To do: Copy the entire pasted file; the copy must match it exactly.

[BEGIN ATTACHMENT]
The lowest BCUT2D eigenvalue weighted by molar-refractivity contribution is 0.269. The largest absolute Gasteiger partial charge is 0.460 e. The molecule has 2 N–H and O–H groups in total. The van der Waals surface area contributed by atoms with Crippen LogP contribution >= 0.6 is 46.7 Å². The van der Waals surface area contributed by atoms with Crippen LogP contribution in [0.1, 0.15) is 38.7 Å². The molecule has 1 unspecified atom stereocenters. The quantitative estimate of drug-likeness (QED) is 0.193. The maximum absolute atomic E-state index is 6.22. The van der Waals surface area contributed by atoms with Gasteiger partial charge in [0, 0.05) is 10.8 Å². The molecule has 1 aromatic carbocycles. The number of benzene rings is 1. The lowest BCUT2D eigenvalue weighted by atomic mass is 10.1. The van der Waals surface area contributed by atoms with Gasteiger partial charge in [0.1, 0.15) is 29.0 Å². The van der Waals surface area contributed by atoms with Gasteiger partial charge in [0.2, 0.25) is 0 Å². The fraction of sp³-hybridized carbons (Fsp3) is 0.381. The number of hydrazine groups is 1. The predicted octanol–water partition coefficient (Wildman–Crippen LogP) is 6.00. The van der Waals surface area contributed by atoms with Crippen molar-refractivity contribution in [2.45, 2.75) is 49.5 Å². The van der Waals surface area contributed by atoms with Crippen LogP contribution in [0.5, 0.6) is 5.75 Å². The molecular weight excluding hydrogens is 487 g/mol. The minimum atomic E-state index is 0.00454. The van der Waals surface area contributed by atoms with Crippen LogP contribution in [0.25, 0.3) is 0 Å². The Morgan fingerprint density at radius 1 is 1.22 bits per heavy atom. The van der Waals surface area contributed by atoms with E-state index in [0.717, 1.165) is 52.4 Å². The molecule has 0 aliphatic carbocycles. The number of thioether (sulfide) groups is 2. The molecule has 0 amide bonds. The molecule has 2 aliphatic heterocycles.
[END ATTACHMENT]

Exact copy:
The lowest BCUT2D eigenvalue weighted by molar-refractivity contribution is 0.269. The largest absolute Gasteiger partial charge is 0.460 e. The molecule has 2 N–H and O–H groups in total. The van der Waals surface area contributed by atoms with Crippen LogP contribution >= 0.6 is 46.7 Å². The van der Waals surface area contributed by atoms with Crippen LogP contribution in [0.1, 0.15) is 38.7 Å². The molecule has 1 unspecified atom stereocenters. The quantitative estimate of drug-likeness (QED) is 0.193. The maximum absolute atomic E-state index is 6.22. The van der Waals surface area contributed by atoms with Gasteiger partial charge in [0, 0.05) is 10.8 Å². The molecule has 1 aromatic carbocycles. The number of benzene rings is 1. The lowest BCUT2D eigenvalue weighted by atomic mass is 10.1. The van der Waals surface area contributed by atoms with Gasteiger partial charge in [0.1, 0.15) is 29.0 Å². The van der Waals surface area contributed by atoms with Gasteiger partial charge in [0.2, 0.25) is 0 Å². The fraction of sp³-hybridized carbons (Fsp3) is 0.381. The number of hydrazine groups is 1. The predicted octanol–water partition coefficient (Wildman–Crippen LogP) is 6.00. The van der Waals surface area contributed by atoms with Crippen molar-refractivity contribution in [2.45, 2.75) is 49.5 Å². The van der Waals surface area contributed by atoms with Crippen LogP contribution in [0.5, 0.6) is 5.75 Å². The molecular weight excluding hydrogens is 487 g/mol. The minimum atomic E-state index is 0.00454. The van der Waals surface area contributed by atoms with Crippen LogP contribution in [0.25, 0.3) is 0 Å². The Morgan fingerprint density at radius 1 is 1.22 bits per heavy atom. The van der Waals surface area contributed by atoms with E-state index in [0.717, 1.165) is 52.4 Å². The molecule has 0 aliphatic carbocycles. The number of thioether (sulfide) groups is 2. The molecule has 0 amide bonds. The molecule has 2 aliphatic heterocycles.